Police in China have spent three months seizing bogus meat, some of it fake beef or mutton made out of fox, mink and rat.
They snatched up around 20,000 tons of illegal products, according to state news agency Xinhua.
In 382 cases, officials arrested 904 suspects for passing off counterfeit meat, meat injected with water or diseased flesh to consumers, the news agency said.
Chris Chinn is a family farmer in Missouri, and serves as a Face of Farming & Ranching for U.S. Farmers & Ranchers Alliance. She previous wrote about the effects of the drought on her farm. Read more about her on her blog and follow her on Twitter @chrischinn.
On our farm, it’s normal for us to have entire groups of pigs that never have had any antibiotics when they go to market. Yes, you read that correctly. I know this is not what you see on the internet about how farmers use antibiotics. It seems everywhere you look, you can read or hear a very different story. I’m here to tell you this is a myth.
I like to explain our antibiotic use like this: our hogs do not carry health insurance and all medications are expensive. We cannot afford to use antibiotics unless absolutely necessary to improve the quality of health for our animals. And we always use antibiotics under the guidance of our veterinarian. He decides what medication will be used when necessary and what dose will be used.
Food and skin allergies are becoming more common in American children, according to a new report from the Centers for Disease Control and Prevention. Both have been steadily increasing for more than a decade.
Food allergy prevalence increased from 3.4% to 5.1% between 1997 and 2011, while skin allergy prevalence more than doubled in the same time period. That means 1 in every 20 children will develop a food allergy and 1 in every 8 children will have a skin allergy. According to the CDC, respiratory allergies are still the most common for children younger than 18.
The new report, which looked at data from the National Health Interview Survey, found that skin allergies decreased with age, while respiratory allergies increased as children got older.
Asked which school meals were their favorites, students at a public school in the New York borough of Queens don't say chicken fingers or meatballs. Instead, they name rice and kidney beans, black bean quesadillas or tofu with Chinese noodles.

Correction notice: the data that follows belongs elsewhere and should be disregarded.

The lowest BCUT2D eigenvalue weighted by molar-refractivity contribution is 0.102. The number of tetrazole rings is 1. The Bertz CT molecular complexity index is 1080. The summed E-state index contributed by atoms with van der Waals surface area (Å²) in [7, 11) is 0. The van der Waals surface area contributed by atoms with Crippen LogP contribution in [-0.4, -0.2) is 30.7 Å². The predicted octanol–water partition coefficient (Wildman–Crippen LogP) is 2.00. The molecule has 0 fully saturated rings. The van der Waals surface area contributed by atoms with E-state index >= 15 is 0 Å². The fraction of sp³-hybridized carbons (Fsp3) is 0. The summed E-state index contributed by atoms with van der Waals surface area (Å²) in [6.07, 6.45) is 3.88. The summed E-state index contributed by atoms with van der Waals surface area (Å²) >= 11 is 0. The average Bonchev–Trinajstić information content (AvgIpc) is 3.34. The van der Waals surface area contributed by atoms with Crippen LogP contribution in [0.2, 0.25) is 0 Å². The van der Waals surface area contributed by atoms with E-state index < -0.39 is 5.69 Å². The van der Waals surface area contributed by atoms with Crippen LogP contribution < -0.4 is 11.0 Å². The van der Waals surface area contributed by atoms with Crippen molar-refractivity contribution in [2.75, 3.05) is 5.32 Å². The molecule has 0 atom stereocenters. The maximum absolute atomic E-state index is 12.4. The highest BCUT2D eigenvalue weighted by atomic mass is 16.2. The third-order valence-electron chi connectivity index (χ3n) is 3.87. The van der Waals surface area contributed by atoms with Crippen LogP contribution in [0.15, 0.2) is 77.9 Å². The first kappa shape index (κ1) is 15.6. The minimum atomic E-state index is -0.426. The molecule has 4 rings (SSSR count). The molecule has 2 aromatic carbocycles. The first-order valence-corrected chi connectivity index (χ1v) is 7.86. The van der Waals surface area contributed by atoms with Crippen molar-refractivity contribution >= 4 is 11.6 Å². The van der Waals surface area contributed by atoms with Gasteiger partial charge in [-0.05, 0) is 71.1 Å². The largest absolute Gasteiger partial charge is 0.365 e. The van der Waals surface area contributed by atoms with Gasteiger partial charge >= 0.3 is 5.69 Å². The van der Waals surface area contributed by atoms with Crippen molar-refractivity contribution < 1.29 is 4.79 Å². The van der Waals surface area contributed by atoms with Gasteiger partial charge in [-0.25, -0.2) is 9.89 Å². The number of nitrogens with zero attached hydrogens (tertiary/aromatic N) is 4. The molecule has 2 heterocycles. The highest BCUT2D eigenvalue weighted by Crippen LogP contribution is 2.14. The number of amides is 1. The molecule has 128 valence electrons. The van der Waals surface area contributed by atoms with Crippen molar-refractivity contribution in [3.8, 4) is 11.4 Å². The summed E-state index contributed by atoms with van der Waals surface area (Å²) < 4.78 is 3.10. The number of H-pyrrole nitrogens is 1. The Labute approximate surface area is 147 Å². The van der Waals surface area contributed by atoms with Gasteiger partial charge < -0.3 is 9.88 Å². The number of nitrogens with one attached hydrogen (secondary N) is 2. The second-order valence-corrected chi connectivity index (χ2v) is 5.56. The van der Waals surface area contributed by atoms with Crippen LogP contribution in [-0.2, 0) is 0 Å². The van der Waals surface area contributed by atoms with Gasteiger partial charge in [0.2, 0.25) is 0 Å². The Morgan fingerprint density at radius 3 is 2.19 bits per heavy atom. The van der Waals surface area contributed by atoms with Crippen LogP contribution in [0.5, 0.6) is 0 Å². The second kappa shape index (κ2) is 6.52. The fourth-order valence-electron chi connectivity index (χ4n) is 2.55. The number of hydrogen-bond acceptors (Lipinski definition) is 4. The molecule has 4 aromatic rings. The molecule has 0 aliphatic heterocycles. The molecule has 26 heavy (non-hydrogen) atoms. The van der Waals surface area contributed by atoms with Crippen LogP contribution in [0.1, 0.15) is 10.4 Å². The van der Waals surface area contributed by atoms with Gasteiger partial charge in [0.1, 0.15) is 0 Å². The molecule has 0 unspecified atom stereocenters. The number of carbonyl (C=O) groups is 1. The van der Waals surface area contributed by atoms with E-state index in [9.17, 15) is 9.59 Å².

"Whoever thought they would hear a third-grader saying that they liked tofu and Chinese noodles?" asked Dennis Walcott, New York City schools chancellor.
The Centers for Disease Control and Prevention announced Thursday that 73 cases of Salmonella Saintpaul have been reported across 18 states, believe to be linked to exposure to infected cucumbers. The cucumbers were supplied by Daniel Cardenas Izabal and Miracle Greenhouse of Culiacán, Mexico and distributed by Tricar Sales, Inc. of Rio Rico, Arizona.
27% of reported cases required hospitalization and no deaths have been reported. The youngest person sickened was under one year of age.
Despite food safety measures, the threat of foodborne illness remains in meat and produce - and some types of illness are on the rise, recent reports say.
About 48 million people contract some form of food poisoning each year, according to the Centers for Disease Control and Prevention.
Salmonella remained the top cause of foodborne illness last year, according to the CDC's 2012 report card on food poisoning, issued Thursday. However, the overall instance of Salmonella was unchanged from the 2006-08 data, the agency said. The report card is based on reports from 10 U.S. regions, representing about 15% of the country.
There's a food movement afoot: Eating well to look, feel, and perform our very best is hot.
And as Jamie Oliver and Michelle Obama alike are showing us, this isn't a matter of choking down foods because they're good for you. It's about filling your plate with delicious fare.
"Food, if it's chosen well, can reshape our medical destinies for the better," says Dr. David Katz, director of the Yale Prevention Research Center. It can also improve our mood and focus. Here's how to graze your way to a supercharged you.
While growing up, many children may have heard "clean your plate" or been denied candy. But how do parental attitudes toward food affect a child's weight?
Denying certain foods to children or pressuring them to eat every bit of a meal are common practices among many parents. But researchers at the University of Minnesota found parents who restricted foods were more likely to have overweight or obese children. And while those who pressured children to eat all of their meals mostly had children of normal weight, it adversely affected the way those children ate as they grew older, according to the study published Monday in the journal Pediatrics.
When you shop for turkey burgers for dinner tonight, you may be buying more than meat.